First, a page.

When you’re drunk, one of the hardest things to do is to determine how drunk you are. Once in a blue moon, you achieve that wonderful moment of clarity when you declare, “I’m drunk. I should go home,” and then you actually do. However, an equally possible scenario is that you say, “I’m totally fine,” and then immediately crash through a coffee table Chris Farley-style.
But now science may have a bit of an explanation for this phenomenon. Turns out determining how drunk you are might be especially tricky because drunkenness depends, not just on how drunk we are, but on how drunk others are as well. According to a study published yesterday in the journal BMC Public Health, “people base judgements regarding their drinking on how their level of intoxication ranks relative to that of others of the same gender around them, not on their actual levels of intoxication.” To put it simply, drunk people make you feel more drunk. I guess that means if you want to get drunker without the hangover, don’t buy yourself a shot, buy your friends a shot.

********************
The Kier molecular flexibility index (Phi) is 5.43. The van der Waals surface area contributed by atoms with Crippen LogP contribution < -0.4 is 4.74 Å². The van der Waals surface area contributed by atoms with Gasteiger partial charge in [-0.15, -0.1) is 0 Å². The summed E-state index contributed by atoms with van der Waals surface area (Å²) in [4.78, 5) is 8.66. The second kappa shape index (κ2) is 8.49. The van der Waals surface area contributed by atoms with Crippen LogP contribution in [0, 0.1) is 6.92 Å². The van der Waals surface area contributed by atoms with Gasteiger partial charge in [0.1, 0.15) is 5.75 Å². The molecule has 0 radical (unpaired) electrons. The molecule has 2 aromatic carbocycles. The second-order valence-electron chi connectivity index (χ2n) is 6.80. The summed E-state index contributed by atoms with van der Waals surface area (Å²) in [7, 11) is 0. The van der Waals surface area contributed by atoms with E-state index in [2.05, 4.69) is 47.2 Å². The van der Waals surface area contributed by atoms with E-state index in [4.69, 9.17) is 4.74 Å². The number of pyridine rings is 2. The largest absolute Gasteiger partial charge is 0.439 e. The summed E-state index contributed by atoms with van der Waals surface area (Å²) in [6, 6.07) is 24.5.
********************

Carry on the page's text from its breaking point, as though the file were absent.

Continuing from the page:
The British research team behind the study came to their conclusion after going to bars and pubs on Friday and Saturday nights (tough gig) and breathalyzing 1,862 people with an average age of about 27. From there, 400 of those drinkers answered four questions including how drunk they thought they were. In the end, the study determined, “when in the company of others who are intoxicated, drinkers were found to be more likely to underestimate their own level of drinking, drunkenness and associated risks.”